In a Vase on Monday: Warm and Cosy

The amber tones of the Geranium foliage and grasses (Red Baron, Panicum,  Carex and Calamagrostis) in my vase today are fireside colours, warm and cosy. A great contrast to the chilly damp outdoors. And yet my garden keeps on going!

There are a few more Hellebore buds showing and even some in flower. This white one in the smaller vase is called Jasper. I added a sprig of mint, which is one of the few plants looking green still, some silvery buddleia foliage just about hanging on, and the very last of the Dianthus flowers from the pot near my front door. The Dianthus might survive over winter, it might not… we will see.


A large green hellebore leaf, some foraged Viburnum berries, oak leaves and evergreen make everything look a bit festive I think.

Cathy at Rambling in the Garden hosts this lovely meme, asking us to join her in finding materials to bring indoors and share each week. Do go and visit her, and why not join in!

Wishing you all a good week!





32 thoughts on “In a Vase on Monday: Warm and Cosy

  1. It’s the little things that make us happy, isn’t it, we must cherish them. A single flower is so precious. I see that you’re already in a festive mood, Cathy. I especially love your simple display of grasses and geranium which looks like a cute, swirly petticoat. Have a good week xx

  2. I was shocked by your header photo, thinking you’ve had all that snow, but that may be archival? Seeing you were able to pick from your garden, perhaps you’re still snow-free. The vignette is very Christmasy – love it!

    • Hi Eliza. Yes, that snow is from 2019! I wanted a seasonal header for winter though. 😉 We rarely have more than a sprinkling before Christmas. A white Christmas would be lovely for a change. ☃️🌨❄️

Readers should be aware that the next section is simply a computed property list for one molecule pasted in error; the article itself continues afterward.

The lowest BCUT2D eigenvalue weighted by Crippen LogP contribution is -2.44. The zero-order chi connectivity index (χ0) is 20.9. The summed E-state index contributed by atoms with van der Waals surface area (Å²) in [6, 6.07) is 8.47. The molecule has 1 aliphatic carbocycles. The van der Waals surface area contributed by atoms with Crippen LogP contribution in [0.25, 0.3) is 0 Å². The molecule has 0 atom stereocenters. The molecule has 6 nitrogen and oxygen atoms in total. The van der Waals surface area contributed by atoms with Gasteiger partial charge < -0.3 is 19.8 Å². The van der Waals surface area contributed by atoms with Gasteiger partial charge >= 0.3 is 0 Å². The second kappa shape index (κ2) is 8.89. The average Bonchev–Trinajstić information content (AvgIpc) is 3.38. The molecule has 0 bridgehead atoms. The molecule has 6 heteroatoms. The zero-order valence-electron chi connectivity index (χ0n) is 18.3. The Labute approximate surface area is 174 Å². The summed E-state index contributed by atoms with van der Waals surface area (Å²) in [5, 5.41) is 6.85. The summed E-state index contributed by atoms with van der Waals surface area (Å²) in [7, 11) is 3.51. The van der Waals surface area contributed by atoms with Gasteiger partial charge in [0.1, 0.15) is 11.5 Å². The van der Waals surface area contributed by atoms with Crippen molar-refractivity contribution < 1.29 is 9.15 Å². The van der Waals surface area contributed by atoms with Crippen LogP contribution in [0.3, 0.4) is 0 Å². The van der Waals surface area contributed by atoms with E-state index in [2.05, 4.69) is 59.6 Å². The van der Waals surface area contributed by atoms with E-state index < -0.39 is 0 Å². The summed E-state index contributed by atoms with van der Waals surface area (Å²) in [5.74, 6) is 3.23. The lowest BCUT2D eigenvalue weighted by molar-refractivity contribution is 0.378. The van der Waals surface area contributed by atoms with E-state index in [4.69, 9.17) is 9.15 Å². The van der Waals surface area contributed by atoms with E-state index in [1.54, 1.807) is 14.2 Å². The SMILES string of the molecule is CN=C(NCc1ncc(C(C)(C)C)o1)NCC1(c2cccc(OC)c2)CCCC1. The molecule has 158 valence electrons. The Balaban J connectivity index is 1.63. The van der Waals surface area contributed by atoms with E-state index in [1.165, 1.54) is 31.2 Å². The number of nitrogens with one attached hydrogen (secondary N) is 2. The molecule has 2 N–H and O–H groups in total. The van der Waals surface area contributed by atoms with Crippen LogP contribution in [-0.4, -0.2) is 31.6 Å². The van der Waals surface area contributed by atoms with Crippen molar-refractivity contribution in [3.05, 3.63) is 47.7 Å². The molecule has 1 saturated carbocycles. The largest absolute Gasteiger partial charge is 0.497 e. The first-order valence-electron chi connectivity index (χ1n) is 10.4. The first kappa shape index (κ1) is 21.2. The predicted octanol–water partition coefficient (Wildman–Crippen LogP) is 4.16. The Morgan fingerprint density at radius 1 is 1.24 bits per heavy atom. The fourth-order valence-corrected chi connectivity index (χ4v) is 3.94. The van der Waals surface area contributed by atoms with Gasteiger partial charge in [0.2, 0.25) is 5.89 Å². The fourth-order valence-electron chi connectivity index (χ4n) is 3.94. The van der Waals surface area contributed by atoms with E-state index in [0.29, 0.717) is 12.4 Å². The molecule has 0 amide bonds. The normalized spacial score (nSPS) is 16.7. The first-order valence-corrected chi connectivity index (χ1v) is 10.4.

• Thanks Alicia. Sadly the geranium leaves didn’t last long… I suppose that would have been asking too much in December. The grasses will last ages though. 😃

  3. We are definitely sharing the winter warmth about, Cathy, and your arrangement really does look cosy! The geranium foliage is such a lovely colour, isn’t it?

    • 😃 There are a few geraniums that have lovely autumn colour, but they don’t last in a vase at this time of year I have discovered. I am glad I haven’t cut back all of them though. 🙂

  4. So frequently you give me ideas, Cathy. I haven’t previously considered using geranium leaves in an arrangement, and I have so many different varieties! I’m excited to try my own arrangement. Many of my blooms are quite unimpressive right now, but the leaves on many plants are quite pretty. Your arrangement is really attractive!

    • Grasses and foliage are what keep me in vases through the winter Debra. The Geranium leaves had obviously had too much frost to last long after cuttung them, but I have used them throughout the year with success, so I hope you are lucky too. 😃💕

  5. You amaze me every Monday with the ingenuity you display with your vases! Another beautiful post, yet with so little left in your garden to choose from. 🙂

    • Thanks Joanne! It does get a bit tricky finding things for a vase from now on, but I try and keep going as it forces me to search my garden intensively each week when I usually wouldn’t even venture out into the cold. And it is amazing what I find sometimes! 😉

  6. Viburnum berries are interesting. I notice various viburnums in mail order catalogues and online, and sort of wonder about them. Viburnums are rare here, and there are not many cultivars of them. I have never seen berries of any of them looking showy.

    • Hi Tony. This is Viburnum opulus, which is the common native one growing in hedgerows here. The berries are lovely and the foliage is absolutely wonderful in autumn too. It really glows!

      • Oh wow, It is actually one that I am sort of familiar with. It is rare here, but is sometimes grown for the snowball blooms and foliar color in autumn. I never saw berries like that.

        • They are one of the most colourful hedgerow shrubs in our part of the world, and the other bright berries which light up the hedges in autumn are the Euonymus, which also have wonderful orange foliage from late summer onwards.

          • Ah, that is one that I have seen only in pictures and mail order catalogues. The only Euonymus here are fruitless and unimpressively evergreen, although mostly variegated.

  7. I love how you’ve used those geranium leaves to enclose the grasses, Cathy. Cosy indeed and they work brilliantly with the Red Baron leaf lancing through the centre. Nice collection of pretty little flowers too. That dianthus was a surprise!

    • I have managed to keep some Dianthus flowering in pots all winter in the past, but they do look a bit shabby by the spring and need chopping right back. 😉

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